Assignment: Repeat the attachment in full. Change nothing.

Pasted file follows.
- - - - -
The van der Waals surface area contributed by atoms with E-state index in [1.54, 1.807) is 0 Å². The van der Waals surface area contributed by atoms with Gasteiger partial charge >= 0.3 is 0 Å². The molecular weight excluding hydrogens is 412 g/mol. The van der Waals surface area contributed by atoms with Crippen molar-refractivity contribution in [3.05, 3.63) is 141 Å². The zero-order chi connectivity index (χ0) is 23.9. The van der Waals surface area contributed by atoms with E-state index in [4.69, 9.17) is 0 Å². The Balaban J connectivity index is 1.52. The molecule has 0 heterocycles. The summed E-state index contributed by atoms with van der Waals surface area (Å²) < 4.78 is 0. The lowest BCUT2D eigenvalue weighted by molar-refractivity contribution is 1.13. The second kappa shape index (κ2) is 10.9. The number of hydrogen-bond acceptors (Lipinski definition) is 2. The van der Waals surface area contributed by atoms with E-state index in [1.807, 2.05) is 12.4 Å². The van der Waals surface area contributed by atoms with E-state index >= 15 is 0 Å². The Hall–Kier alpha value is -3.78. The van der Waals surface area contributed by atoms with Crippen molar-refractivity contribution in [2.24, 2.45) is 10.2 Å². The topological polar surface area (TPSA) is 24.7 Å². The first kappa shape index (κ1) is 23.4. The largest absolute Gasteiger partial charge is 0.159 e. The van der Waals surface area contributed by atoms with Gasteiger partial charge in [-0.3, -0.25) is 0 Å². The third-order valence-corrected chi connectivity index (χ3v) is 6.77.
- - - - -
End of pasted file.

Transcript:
The van der Waals surface area contributed by atoms with E-state index in [1.54, 1.807) is 0 Å². The van der Waals surface area contributed by atoms with Gasteiger partial charge >= 0.3 is 0 Å². The molecular weight excluding hydrogens is 412 g/mol. The van der Waals surface area contributed by atoms with Crippen molar-refractivity contribution in [3.05, 3.63) is 141 Å². The zero-order chi connectivity index (χ0) is 23.9. The van der Waals surface area contributed by atoms with E-state index in [4.69, 9.17) is 0 Å². The Balaban J connectivity index is 1.52. The molecule has 0 heterocycles. The summed E-state index contributed by atoms with van der Waals surface area (Å²) < 4.78 is 0. The lowest BCUT2D eigenvalue weighted by molar-refractivity contribution is 1.13. The second kappa shape index (κ2) is 10.9. The number of hydrogen-bond acceptors (Lipinski definition) is 2. The van der Waals surface area contributed by atoms with E-state index in [1.807, 2.05) is 12.4 Å². The van der Waals surface area contributed by atoms with E-state index >= 15 is 0 Å². The Hall–Kier alpha value is -3.78. The van der Waals surface area contributed by atoms with Crippen molar-refractivity contribution in [2.24, 2.45) is 10.2 Å². The topological polar surface area (TPSA) is 24.7 Å². The first kappa shape index (κ1) is 23.4. The largest absolute Gasteiger partial charge is 0.159 e. The van der Waals surface area contributed by atoms with Gasteiger partial charge in [-0.3, -0.25) is 0 Å². The third-order valence-corrected chi connectivity index (χ3v) is 6.77.